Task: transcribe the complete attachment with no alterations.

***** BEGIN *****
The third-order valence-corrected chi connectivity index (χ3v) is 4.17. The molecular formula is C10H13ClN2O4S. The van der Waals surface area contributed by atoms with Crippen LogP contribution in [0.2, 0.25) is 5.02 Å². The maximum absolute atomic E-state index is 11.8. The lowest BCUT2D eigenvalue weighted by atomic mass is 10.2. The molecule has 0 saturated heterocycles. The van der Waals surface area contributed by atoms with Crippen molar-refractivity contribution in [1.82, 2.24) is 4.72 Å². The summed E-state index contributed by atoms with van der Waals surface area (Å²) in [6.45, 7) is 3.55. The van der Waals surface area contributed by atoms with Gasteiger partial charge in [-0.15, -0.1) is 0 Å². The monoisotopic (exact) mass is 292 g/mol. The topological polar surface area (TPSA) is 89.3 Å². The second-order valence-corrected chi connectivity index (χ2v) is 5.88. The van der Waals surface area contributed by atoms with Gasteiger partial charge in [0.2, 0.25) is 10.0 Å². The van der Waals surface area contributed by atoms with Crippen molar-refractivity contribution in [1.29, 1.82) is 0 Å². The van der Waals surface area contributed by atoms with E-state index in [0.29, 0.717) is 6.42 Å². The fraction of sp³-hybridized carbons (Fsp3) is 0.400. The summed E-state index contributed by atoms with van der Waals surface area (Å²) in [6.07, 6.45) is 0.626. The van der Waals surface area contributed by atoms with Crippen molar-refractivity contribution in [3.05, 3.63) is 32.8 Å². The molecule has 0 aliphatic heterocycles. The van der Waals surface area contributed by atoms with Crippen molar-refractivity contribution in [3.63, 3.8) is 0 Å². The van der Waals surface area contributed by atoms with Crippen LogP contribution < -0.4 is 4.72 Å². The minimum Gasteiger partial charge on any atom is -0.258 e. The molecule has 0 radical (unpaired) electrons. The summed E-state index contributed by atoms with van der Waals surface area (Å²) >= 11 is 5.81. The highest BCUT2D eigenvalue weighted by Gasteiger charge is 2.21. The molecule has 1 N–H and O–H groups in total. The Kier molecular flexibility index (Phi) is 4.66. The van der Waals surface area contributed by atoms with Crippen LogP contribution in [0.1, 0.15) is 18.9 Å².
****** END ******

The third-order valence-corrected chi connectivity index (χ3v) is 4.17. The molecular formula is C10H13ClN2O4S. The van der Waals surface area contributed by atoms with Crippen LogP contribution in [0.2, 0.25) is 5.02 Å². The maximum absolute atomic E-state index is 11.8. The lowest BCUT2D eigenvalue weighted by atomic mass is 10.2. The molecule has 0 saturated heterocycles. The van der Waals surface area contributed by atoms with Crippen molar-refractivity contribution in [1.82, 2.24) is 4.72 Å². The summed E-state index contributed by atoms with van der Waals surface area (Å²) in [6.45, 7) is 3.55. The van der Waals surface area contributed by atoms with Gasteiger partial charge in [-0.15, -0.1) is 0 Å². The monoisotopic (exact) mass is 292 g/mol. The topological polar surface area (TPSA) is 89.3 Å². The second-order valence-corrected chi connectivity index (χ2v) is 5.88. The van der Waals surface area contributed by atoms with Gasteiger partial charge in [0.2, 0.25) is 10.0 Å². The van der Waals surface area contributed by atoms with Crippen molar-refractivity contribution in [1.29, 1.82) is 0 Å². The van der Waals surface area contributed by atoms with E-state index in [0.29, 0.717) is 6.42 Å². The fraction of sp³-hybridized carbons (Fsp3) is 0.400. The summed E-state index contributed by atoms with van der Waals surface area (Å²) in [6.07, 6.45) is 0.626. The van der Waals surface area contributed by atoms with Crippen molar-refractivity contribution in [3.05, 3.63) is 32.8 Å². The molecule has 0 aliphatic heterocycles. The van der Waals surface area contributed by atoms with Crippen molar-refractivity contribution in [3.63, 3.8) is 0 Å². The van der Waals surface area contributed by atoms with Crippen LogP contribution < -0.4 is 4.72 Å². The minimum Gasteiger partial charge on any atom is -0.258 e. The molecule has 0 radical (unpaired) electrons. The summed E-state index contributed by atoms with van der Waals surface area (Å²) >= 11 is 5.81. The highest BCUT2D eigenvalue weighted by Gasteiger charge is 2.21. The molecule has 1 N–H and O–H groups in total. The Kier molecular flexibility index (Phi) is 4.66. The van der Waals surface area contributed by atoms with Crippen LogP contribution in [0.1, 0.15) is 18.9 Å².